We want to believe that the elite athletes have everything we don’t. The heavy snatches on social media. The selfies showing a formidable physique. But that isn’t what truly makes them great. It is, instead, the willingness to be humbled and the ability to patiently push for fractional improvements. What most people don’t realize is the best athlete —the strongest or most talented— is often not the one atop the podium. The smartest one is.
How scary it was then to watch Colleen Fotsch at this year’s Granite Games, chipping away at a Day 1 deficit, never finishing outside of the Top 15. The former Olympic-level swimmer showed over a career-long four-day competition that it is her mettle, not the shiny first-place purse that competitors should take note of.
“She’s an athlete to the core. Her routine, her consistency, everything about her is about being a successful athlete, which is unique,” said Fotsch’s coach, Mike Lee. “A lot of people say they are all-in but show things in their lifestyle or other areas [that prove otherwise]. If you look at her life, everything points in the right direction. It’s few and far between to get an athlete that dedicated toward a goal.”
In Fotsch’s world, nothing is unaccounted for. Rest days are purposeful, filled with a few low-intensity pieces. The 28-year-old, working towards a masters in kinesiology from Michigan State University, has a homework schedule to stay on track. Even in nutrition, Fotsch —who started working with a coach two years ago— is meticulous.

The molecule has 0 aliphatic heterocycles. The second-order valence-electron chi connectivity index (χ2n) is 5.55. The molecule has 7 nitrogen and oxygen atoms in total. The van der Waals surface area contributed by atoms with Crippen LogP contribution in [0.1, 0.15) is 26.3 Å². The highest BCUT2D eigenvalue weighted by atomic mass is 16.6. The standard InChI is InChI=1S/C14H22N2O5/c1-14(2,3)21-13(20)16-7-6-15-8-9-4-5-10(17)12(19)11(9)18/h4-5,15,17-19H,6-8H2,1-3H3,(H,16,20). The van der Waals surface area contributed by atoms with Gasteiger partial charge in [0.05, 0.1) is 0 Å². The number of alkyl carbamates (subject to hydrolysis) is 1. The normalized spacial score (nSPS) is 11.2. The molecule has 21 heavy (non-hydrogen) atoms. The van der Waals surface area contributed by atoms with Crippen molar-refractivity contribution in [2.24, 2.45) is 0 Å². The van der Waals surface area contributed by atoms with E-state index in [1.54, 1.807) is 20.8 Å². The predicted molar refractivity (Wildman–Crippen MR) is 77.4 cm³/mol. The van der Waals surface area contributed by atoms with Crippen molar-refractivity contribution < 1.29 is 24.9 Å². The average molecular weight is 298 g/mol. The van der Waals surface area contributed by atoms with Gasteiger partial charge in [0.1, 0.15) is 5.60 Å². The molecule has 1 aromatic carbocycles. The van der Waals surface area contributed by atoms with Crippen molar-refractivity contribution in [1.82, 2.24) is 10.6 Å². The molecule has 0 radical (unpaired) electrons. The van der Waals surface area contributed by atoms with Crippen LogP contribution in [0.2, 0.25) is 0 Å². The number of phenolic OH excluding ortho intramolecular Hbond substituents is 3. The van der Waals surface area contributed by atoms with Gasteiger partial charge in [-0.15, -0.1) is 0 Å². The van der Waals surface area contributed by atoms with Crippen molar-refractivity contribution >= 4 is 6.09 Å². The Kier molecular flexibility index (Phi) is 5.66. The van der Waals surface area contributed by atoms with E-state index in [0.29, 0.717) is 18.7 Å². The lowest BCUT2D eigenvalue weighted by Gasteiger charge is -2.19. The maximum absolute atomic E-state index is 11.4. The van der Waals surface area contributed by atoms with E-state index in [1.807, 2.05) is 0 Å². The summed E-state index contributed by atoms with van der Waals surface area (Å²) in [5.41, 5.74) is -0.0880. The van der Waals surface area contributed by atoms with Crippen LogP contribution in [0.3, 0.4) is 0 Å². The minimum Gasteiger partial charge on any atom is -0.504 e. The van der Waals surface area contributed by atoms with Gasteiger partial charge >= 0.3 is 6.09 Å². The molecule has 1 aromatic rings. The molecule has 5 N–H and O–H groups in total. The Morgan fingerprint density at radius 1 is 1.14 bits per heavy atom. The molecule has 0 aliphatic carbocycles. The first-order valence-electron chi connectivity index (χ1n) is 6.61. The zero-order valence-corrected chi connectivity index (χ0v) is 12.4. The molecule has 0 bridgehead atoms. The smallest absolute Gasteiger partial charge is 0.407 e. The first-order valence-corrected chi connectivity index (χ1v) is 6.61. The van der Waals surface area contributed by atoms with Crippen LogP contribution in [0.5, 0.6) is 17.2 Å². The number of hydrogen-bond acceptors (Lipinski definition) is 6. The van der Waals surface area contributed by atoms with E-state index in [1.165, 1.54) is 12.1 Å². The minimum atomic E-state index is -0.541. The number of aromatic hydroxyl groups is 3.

“I travel with a food scale everywhere I go,” Fotsch said. “It’s so competitive now [at the elite level], if you aren’t doing everything you can, you are kind of shooting yourself in the foot. I don’t think everyone needs to be as crazy about it as I am, but I do think it’s really good for people to be knowledgable about what they put in their mouth. It’s been empowering for me to take the reins [on that].”
“My rationale is if it’s something I can control and that can make me better why wouldn’t I commit to it?”
Still, there was a time Fotsch wasn’t sure if she could commit to CrossFit at all.
For as long as she can remember — at least through high school— there was a nagging ache in her shoulders. Sometimes they’d feel fine. Other times they wouldn’t.
It was something Fotsch, who swam butterfly, just learned to deal with. After all, a lot of swimmers have overuse injuries in their shoulders, a result of thousands and thousands of grueling, repetitive laps in the pool from a young age. For Fotsch, a two-time NCAA Champion at UC Berkley, shoulder discomfort came with the territory.
When she got into CrossFit in 2014, after watching Regionals as a fan that year, Fotsch again found ways to work around the flare-ups. By 2016, she was a rising star, having ascended from 23rd to seventh in the ultra-competitive California Regional. If she just kept grinding, she figured, she’d qualify for the CrossFit Games the following year.